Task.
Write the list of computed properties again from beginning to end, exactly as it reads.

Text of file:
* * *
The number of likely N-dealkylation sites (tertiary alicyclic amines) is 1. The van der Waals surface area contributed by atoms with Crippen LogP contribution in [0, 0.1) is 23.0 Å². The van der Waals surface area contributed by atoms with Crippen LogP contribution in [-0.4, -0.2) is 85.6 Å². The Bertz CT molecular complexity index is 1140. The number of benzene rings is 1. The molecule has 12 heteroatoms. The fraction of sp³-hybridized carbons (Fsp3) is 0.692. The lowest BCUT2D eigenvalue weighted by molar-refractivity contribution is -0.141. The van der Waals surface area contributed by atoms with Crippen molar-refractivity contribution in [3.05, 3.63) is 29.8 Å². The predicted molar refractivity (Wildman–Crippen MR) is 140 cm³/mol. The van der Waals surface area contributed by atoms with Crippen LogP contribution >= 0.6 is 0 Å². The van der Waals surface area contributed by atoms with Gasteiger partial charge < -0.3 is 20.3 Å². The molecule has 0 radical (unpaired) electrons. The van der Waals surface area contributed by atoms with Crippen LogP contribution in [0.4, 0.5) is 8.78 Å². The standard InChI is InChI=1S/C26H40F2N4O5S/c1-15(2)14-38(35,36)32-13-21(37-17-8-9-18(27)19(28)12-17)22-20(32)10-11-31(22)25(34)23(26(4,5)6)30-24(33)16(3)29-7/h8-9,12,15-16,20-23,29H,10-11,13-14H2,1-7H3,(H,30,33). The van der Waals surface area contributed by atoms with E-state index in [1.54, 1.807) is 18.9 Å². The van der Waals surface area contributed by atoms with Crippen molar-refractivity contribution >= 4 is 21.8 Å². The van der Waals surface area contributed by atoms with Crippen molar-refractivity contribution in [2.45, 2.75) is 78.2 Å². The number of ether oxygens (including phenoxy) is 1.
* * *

The number of likely N-dealkylation sites (tertiary alicyclic amines) is 1. The van der Waals surface area contributed by atoms with Crippen LogP contribution in [0, 0.1) is 23.0 Å². The van der Waals surface area contributed by atoms with Crippen LogP contribution in [-0.4, -0.2) is 85.6 Å². The Bertz CT molecular complexity index is 1140. The number of benzene rings is 1. The molecule has 12 heteroatoms. The fraction of sp³-hybridized carbons (Fsp3) is 0.692. The lowest BCUT2D eigenvalue weighted by molar-refractivity contribution is -0.141. The van der Waals surface area contributed by atoms with Crippen molar-refractivity contribution in [3.05, 3.63) is 29.8 Å². The predicted molar refractivity (Wildman–Crippen MR) is 140 cm³/mol. The van der Waals surface area contributed by atoms with Crippen LogP contribution >= 0.6 is 0 Å². The van der Waals surface area contributed by atoms with Gasteiger partial charge < -0.3 is 20.3 Å². The molecule has 0 radical (unpaired) electrons. The van der Waals surface area contributed by atoms with Crippen LogP contribution in [0.4, 0.5) is 8.78 Å². The standard InChI is InChI=1S/C26H40F2N4O5S/c1-15(2)14-38(35,36)32-13-21(37-17-8-9-18(27)19(28)12-17)22-20(32)10-11-31(22)25(34)23(26(4,5)6)30-24(33)16(3)29-7/h8-9,12,15-16,20-23,29H,10-11,13-14H2,1-7H3,(H,30,33). The van der Waals surface area contributed by atoms with E-state index in [1.54, 1.807) is 18.9 Å². The van der Waals surface area contributed by atoms with Crippen molar-refractivity contribution >= 4 is 21.8 Å². The van der Waals surface area contributed by atoms with Crippen molar-refractivity contribution in [2.45, 2.75) is 78.2 Å². The number of ether oxygens (including phenoxy) is 1.